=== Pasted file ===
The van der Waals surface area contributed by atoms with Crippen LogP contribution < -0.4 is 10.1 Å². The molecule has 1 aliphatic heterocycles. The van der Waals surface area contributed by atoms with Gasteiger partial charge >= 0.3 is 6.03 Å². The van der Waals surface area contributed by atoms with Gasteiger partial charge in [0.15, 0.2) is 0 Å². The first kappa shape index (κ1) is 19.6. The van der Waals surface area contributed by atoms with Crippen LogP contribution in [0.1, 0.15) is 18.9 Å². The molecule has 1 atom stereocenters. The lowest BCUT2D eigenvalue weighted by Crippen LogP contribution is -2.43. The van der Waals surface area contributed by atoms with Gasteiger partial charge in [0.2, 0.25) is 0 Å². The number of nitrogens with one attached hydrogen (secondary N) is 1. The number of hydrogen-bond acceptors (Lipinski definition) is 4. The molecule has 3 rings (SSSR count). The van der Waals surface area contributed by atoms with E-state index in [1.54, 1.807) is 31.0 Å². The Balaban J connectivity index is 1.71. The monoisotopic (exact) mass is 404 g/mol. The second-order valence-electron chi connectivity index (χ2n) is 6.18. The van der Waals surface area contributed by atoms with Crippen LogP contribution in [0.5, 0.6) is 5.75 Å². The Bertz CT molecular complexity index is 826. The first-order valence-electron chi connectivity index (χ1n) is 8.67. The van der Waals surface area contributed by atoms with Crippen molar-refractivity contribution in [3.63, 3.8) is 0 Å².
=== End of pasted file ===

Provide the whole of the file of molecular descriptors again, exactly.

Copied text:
The van der Waals surface area contributed by atoms with Crippen LogP contribution < -0.4 is 10.1 Å². The molecule has 1 aliphatic heterocycles. The van der Waals surface area contributed by atoms with Gasteiger partial charge >= 0.3 is 6.03 Å². The van der Waals surface area contributed by atoms with Gasteiger partial charge in [0.15, 0.2) is 0 Å². The first kappa shape index (κ1) is 19.6. The van der Waals surface area contributed by atoms with Crippen LogP contribution in [0.1, 0.15) is 18.9 Å². The molecule has 1 atom stereocenters. The lowest BCUT2D eigenvalue weighted by Crippen LogP contribution is -2.43. The van der Waals surface area contributed by atoms with Gasteiger partial charge in [0.2, 0.25) is 0 Å². The number of nitrogens with one attached hydrogen (secondary N) is 1. The number of hydrogen-bond acceptors (Lipinski definition) is 4. The molecule has 3 rings (SSSR count). The van der Waals surface area contributed by atoms with E-state index in [1.54, 1.807) is 31.0 Å². The Balaban J connectivity index is 1.71. The monoisotopic (exact) mass is 404 g/mol. The second-order valence-electron chi connectivity index (χ2n) is 6.18. The van der Waals surface area contributed by atoms with Crippen LogP contribution in [0.5, 0.6) is 5.75 Å². The Bertz CT molecular complexity index is 826. The first-order valence-electron chi connectivity index (χ1n) is 8.67. The van der Waals surface area contributed by atoms with Crippen molar-refractivity contribution in [3.63, 3.8) is 0 Å².